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Kick-off for the Lepse Expert Panel

The service ship Lepse.
Bellona Archive

Publish date: June 2, 2006

Written by: Charles Digges

In order to review Russian plans to remove spent nuclear fuel (SNF) on board the storage ship Lepse , and the decommission the vessel, an international expert panel called the “Lepse Expert Panel,” (LEP) has been inaugurated. This group met in Moscow on May 23rd for a kick-off meeting.

The Lepse is a former nuclear service ship, now used as a floating SNF storage vessel, moored a mere four kilometres from the centre of Murmansk. It holds 639 spent fuel assemblies, the majority of which are damaged by a 1967 accident aboard the nuclear icebreaker Lenin. Bellona has been chosen as a member of the EU panel for its long time engagement in the difficulties of dismantling the Lepse .

The objective of the LEP, is to provide the Lepse Steering Committee and potential future donors a review and assessment of the TACIS AP 2002:R4.01/02 “Preliminary Design, Development and Approval of the Documentation for SNF/RAW removal from the FTB [Floating Technical Base] Lepse and its further Decommissioning”. The TACIS project is being carried out by the Russian Non-Profit organisation Aspect-Conversion.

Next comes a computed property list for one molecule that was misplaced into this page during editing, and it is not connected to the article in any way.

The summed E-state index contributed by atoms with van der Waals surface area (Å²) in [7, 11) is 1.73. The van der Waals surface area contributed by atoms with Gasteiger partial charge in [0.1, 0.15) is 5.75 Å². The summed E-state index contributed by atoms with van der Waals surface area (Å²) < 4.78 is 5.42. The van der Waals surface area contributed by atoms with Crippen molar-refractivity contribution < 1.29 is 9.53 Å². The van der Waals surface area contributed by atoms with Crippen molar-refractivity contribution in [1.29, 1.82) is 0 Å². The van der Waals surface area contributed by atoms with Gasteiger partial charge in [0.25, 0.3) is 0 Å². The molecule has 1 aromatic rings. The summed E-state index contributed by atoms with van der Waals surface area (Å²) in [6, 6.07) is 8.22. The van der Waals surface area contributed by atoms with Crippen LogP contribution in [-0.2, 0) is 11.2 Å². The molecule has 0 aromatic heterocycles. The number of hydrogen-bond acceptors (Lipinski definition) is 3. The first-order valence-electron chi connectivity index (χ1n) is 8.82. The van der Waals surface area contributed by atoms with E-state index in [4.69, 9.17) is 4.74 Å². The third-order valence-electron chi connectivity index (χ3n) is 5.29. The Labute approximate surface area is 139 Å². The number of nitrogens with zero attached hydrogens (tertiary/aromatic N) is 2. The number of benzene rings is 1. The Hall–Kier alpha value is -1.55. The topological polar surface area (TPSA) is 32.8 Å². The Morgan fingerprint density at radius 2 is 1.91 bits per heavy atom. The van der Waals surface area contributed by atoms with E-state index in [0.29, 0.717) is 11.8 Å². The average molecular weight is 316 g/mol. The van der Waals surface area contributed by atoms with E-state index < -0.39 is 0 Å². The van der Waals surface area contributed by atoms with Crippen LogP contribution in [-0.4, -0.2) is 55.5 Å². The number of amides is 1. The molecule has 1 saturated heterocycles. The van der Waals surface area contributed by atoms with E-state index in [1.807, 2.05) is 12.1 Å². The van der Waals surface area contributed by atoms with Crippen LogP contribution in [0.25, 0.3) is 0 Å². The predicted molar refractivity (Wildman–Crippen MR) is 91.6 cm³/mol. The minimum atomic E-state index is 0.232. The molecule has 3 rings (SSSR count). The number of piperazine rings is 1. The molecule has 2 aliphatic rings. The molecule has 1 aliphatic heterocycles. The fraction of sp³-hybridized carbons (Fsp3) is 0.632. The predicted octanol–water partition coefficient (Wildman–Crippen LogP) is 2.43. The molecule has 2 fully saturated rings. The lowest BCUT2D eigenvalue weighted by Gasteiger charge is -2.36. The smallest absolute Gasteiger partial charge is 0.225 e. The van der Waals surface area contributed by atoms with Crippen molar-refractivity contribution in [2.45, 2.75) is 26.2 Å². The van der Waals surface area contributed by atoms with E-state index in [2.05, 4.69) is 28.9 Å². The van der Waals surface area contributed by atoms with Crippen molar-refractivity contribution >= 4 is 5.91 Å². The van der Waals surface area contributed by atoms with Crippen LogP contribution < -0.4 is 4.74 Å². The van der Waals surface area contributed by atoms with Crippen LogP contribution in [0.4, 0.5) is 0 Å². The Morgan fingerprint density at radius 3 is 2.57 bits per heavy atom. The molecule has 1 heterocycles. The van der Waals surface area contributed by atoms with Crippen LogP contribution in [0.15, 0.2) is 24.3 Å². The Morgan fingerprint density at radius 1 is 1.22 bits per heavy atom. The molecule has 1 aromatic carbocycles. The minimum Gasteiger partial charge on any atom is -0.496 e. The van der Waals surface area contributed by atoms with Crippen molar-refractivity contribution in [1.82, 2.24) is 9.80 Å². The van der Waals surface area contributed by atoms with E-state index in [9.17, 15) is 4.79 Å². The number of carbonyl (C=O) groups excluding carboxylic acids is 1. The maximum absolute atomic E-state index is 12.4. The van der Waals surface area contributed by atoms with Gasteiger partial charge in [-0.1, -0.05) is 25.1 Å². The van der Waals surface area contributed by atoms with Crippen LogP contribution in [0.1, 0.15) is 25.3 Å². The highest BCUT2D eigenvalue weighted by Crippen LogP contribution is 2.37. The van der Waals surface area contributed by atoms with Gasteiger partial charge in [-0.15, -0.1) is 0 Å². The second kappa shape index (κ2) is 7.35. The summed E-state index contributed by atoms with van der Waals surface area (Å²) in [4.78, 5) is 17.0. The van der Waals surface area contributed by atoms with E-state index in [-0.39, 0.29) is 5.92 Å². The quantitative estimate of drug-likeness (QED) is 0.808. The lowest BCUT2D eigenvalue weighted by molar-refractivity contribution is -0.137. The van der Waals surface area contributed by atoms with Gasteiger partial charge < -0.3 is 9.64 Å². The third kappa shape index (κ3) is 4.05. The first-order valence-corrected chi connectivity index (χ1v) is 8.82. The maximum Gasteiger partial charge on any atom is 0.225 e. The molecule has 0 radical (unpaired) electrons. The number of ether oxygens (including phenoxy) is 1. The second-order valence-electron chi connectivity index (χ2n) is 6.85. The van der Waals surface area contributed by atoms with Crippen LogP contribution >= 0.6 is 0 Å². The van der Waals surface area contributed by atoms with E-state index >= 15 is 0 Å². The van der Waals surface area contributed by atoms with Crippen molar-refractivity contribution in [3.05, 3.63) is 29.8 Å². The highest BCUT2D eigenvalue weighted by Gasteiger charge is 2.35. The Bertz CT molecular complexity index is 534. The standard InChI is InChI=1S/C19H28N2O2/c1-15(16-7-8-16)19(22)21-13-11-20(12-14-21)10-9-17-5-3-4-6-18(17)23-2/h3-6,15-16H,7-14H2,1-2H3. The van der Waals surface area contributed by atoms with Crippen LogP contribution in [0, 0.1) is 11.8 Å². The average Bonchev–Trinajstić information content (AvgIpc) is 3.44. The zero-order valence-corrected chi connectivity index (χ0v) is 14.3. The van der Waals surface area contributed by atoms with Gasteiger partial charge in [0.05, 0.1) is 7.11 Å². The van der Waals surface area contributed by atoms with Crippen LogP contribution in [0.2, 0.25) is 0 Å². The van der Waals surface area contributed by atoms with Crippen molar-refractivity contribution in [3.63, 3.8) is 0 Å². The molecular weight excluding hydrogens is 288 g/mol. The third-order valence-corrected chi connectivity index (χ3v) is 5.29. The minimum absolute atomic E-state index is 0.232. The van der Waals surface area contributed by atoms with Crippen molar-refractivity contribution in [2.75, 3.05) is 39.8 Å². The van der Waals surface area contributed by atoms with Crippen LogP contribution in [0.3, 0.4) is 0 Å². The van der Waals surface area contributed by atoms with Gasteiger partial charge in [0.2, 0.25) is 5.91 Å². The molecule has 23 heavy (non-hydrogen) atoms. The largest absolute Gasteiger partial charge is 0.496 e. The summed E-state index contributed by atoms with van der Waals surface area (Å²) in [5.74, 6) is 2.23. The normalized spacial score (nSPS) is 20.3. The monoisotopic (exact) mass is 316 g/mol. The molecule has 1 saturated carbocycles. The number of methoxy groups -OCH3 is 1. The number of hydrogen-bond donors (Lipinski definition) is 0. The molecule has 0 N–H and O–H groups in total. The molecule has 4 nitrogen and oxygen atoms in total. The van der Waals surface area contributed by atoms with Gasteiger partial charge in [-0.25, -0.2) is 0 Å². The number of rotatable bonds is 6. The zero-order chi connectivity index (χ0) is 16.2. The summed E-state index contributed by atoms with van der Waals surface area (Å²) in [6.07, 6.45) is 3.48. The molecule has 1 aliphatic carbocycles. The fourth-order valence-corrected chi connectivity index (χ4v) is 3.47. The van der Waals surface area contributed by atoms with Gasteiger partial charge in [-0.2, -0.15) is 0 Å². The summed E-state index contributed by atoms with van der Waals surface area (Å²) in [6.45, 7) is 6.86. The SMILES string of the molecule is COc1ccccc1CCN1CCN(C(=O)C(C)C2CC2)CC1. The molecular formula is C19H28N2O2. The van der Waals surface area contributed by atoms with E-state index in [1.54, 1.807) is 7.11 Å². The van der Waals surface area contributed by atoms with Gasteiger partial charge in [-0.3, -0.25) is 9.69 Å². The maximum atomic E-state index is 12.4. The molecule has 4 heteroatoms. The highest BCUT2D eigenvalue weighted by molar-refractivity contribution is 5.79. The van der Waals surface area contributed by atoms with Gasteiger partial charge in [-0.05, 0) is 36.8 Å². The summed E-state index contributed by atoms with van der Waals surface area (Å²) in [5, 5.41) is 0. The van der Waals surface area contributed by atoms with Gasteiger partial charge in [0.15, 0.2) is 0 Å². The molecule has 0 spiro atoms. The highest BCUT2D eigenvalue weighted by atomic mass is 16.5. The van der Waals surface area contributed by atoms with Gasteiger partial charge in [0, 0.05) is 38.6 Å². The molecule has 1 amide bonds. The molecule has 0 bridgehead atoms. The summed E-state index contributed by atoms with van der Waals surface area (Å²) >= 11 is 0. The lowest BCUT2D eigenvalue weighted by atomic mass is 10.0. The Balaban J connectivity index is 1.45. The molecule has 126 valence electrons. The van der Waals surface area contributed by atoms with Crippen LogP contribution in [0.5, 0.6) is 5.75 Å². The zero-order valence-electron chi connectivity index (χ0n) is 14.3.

The Lepse Steering Committee currently consists of the following donor members; the European Commission AidCo TACIS, The French Ministry of Economy and Finance (FFEM), The Norwegian Ministry of Foreign Affairs, the Netherlands Ministry of Foreign affairs and the Nordic Environment Finance Corporation (NEFCO). The Committee has taken on the following people as members of the LEP:

Curt Bergman, Consultant,
Bjørn Borgaas, Storvik & Co
Christian Deregel, Institut de Radioprotection et de Süreté Nucléaire,
Anatoliy Shulgin, Russian Federal Nuclear Regulatory Authority
Nils Bøhmer, The Bellona Foundation

The kick-off meeting in Moscow on May 23rd was followed by three panel meetings, which will lead up to a tender dossier that will serve as a background for potential future donors for the Lepse project in spring 2007. So far the total cost of the Lepse project is estimated at EUR30 million.

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